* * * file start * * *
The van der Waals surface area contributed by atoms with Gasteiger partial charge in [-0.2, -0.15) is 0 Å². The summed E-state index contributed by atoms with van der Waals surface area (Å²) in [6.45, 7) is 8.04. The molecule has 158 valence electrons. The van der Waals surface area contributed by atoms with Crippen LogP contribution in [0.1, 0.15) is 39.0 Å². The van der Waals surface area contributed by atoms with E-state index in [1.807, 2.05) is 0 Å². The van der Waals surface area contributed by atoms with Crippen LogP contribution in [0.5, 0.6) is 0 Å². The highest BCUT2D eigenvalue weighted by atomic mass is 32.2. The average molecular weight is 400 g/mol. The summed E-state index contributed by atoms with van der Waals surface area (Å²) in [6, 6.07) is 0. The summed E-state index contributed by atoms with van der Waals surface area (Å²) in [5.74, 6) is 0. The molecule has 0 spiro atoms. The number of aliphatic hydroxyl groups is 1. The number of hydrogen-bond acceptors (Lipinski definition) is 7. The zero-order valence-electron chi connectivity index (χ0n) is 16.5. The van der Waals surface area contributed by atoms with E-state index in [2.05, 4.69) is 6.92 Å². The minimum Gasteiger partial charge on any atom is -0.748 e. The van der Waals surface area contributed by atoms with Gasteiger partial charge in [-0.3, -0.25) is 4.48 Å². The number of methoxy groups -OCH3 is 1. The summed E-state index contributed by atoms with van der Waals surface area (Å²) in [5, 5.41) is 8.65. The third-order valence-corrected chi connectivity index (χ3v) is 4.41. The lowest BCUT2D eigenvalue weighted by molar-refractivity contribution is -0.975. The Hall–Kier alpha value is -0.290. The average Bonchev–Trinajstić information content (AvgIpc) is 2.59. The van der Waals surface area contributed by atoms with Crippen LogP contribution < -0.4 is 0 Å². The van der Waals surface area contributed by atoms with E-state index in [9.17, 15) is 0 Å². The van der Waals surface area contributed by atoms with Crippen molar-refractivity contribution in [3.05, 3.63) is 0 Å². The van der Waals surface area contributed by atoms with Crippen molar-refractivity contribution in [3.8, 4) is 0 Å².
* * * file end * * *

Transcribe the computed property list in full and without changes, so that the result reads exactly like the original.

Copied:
The van der Waals surface area contributed by atoms with Gasteiger partial charge in [-0.2, -0.15) is 0 Å². The summed E-state index contributed by atoms with van der Waals surface area (Å²) in [6.45, 7) is 8.04. The molecule has 158 valence electrons. The van der Waals surface area contributed by atoms with Crippen LogP contribution in [0.1, 0.15) is 39.0 Å². The van der Waals surface area contributed by atoms with E-state index in [1.807, 2.05) is 0 Å². The van der Waals surface area contributed by atoms with Crippen LogP contribution in [0.5, 0.6) is 0 Å². The highest BCUT2D eigenvalue weighted by atomic mass is 32.2. The average molecular weight is 400 g/mol. The summed E-state index contributed by atoms with van der Waals surface area (Å²) in [6, 6.07) is 0. The summed E-state index contributed by atoms with van der Waals surface area (Å²) in [5.74, 6) is 0. The molecule has 0 spiro atoms. The number of aliphatic hydroxyl groups is 1. The number of hydrogen-bond acceptors (Lipinski definition) is 7. The zero-order valence-electron chi connectivity index (χ0n) is 16.5. The van der Waals surface area contributed by atoms with E-state index in [2.05, 4.69) is 6.92 Å². The minimum Gasteiger partial charge on any atom is -0.748 e. The van der Waals surface area contributed by atoms with Gasteiger partial charge in [-0.3, -0.25) is 4.48 Å². The number of methoxy groups -OCH3 is 1. The summed E-state index contributed by atoms with van der Waals surface area (Å²) in [5, 5.41) is 8.65. The third-order valence-corrected chi connectivity index (χ3v) is 4.41. The lowest BCUT2D eigenvalue weighted by molar-refractivity contribution is -0.975. The Hall–Kier alpha value is -0.290. The average Bonchev–Trinajstić information content (AvgIpc) is 2.59. The van der Waals surface area contributed by atoms with Crippen LogP contribution < -0.4 is 0 Å². The van der Waals surface area contributed by atoms with E-state index in [9.17, 15) is 0 Å². The van der Waals surface area contributed by atoms with Crippen molar-refractivity contribution in [3.05, 3.63) is 0 Å². The van der Waals surface area contributed by atoms with Crippen molar-refractivity contribution in [3.8, 4) is 0 Å².